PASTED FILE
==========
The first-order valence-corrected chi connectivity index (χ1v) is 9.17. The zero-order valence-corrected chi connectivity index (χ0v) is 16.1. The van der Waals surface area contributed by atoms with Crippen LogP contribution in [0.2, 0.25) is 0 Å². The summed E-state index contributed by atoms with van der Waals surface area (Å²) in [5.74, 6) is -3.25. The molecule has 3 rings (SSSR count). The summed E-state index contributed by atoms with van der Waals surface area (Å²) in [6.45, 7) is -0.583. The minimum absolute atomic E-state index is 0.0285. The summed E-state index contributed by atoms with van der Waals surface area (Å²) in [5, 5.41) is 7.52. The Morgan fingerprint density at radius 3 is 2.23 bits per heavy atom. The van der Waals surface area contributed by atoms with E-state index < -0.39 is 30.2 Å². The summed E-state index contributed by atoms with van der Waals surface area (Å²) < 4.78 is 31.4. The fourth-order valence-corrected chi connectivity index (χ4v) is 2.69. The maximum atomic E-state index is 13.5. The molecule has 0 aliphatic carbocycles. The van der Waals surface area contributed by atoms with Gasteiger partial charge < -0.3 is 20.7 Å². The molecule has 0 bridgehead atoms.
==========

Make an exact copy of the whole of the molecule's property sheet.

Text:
The first-order valence-corrected chi connectivity index (χ1v) is 9.17. The zero-order valence-corrected chi connectivity index (χ0v) is 16.1. The van der Waals surface area contributed by atoms with Crippen LogP contribution in [0.2, 0.25) is 0 Å². The summed E-state index contributed by atoms with van der Waals surface area (Å²) in [5.74, 6) is -3.25. The molecule has 3 rings (SSSR count). The summed E-state index contributed by atoms with van der Waals surface area (Å²) in [6.45, 7) is -0.583. The minimum absolute atomic E-state index is 0.0285. The summed E-state index contributed by atoms with van der Waals surface area (Å²) in [5, 5.41) is 7.52. The Morgan fingerprint density at radius 3 is 2.23 bits per heavy atom. The van der Waals surface area contributed by atoms with E-state index < -0.39 is 30.2 Å². The summed E-state index contributed by atoms with van der Waals surface area (Å²) < 4.78 is 31.4. The fourth-order valence-corrected chi connectivity index (χ4v) is 2.69. The maximum atomic E-state index is 13.5. The molecule has 0 aliphatic carbocycles. The van der Waals surface area contributed by atoms with Gasteiger partial charge < -0.3 is 20.7 Å². The molecule has 0 bridgehead atoms.